This question touches upon the practice, I feel, of many professionals involved in the visual arts here: artists, curators, writers, art administrators, reviewers, dealers, the lot. To answer it, all I can do is endeavour and hope someone might either right, wrong or complete it. The question, again, is: Just how ‘visible’ is the ‘visual’ in art, and why is it that quite a number of us trained to see it in Australia, perhaps can’t?

Shall we start from modernism’s start? The Enlightenment, writer Peter de Bolla points out in his text ‘The Visibility of Visuality’, is most commonly invoked as the ground, ‘upon which modern conceptions of the visual field are constructed’. 6 ‘Visuality’, for de Bolla, ‘encompasses social and cultural productions and practices as well as philosophical and technical descriptions of optics’. 7 Although countlessly stated that Bridget Riley has not studied optics even though her work is so optically charged, the Enlightenment is also referred to by Riley in the catalogue conversation with Jenny Harper who asks Riley what specific problems and issues of modernity retain her interest now. Riley replies:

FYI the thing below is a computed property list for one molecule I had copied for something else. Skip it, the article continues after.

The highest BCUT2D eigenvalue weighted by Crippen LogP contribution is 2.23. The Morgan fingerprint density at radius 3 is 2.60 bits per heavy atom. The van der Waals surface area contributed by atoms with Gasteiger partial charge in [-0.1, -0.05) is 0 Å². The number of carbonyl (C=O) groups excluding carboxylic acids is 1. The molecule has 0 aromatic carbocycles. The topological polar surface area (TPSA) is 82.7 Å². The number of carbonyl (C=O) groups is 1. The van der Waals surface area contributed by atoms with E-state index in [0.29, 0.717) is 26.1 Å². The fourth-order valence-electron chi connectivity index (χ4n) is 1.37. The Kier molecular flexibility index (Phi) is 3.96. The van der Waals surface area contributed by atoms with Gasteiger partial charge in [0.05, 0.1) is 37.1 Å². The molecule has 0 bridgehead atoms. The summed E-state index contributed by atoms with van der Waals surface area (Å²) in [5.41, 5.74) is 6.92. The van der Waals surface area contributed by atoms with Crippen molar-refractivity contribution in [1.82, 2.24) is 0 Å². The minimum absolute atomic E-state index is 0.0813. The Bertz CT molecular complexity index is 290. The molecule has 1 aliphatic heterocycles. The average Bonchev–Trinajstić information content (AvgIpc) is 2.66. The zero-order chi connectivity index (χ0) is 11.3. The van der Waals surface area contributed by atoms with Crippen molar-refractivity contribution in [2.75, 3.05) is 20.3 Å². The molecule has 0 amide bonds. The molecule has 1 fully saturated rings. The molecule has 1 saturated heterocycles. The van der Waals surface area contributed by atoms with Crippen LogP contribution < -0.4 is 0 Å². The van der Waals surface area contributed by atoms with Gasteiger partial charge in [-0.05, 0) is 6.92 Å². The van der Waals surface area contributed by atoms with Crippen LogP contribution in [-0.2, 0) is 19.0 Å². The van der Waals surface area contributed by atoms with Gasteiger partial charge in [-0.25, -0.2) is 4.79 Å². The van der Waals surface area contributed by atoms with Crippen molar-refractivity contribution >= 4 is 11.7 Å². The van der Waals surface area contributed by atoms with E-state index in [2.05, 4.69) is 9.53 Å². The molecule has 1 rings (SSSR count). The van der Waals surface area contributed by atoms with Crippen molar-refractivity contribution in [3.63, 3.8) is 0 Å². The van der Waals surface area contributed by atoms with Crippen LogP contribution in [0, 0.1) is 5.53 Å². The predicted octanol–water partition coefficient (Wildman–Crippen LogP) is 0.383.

To put it as simply as possible – the dominant feature of the modern era has been a steady dropping away of the old stable hierarchies. This became apparent intellectually in the Age of Enlightenment and simultaneously, on the social front, in the Industrial Revolution. Traditional values and pre-ordained structures were continually questioned, replaced or even abandoned. This process inevitably affected the practice of art. Artists found that they could no longer expect – or be expected – to communicate through a commonly agreed imagery, alternative routes had to be discovered. The experiences and responsibilities of the individual had become important in ways they had never been before.8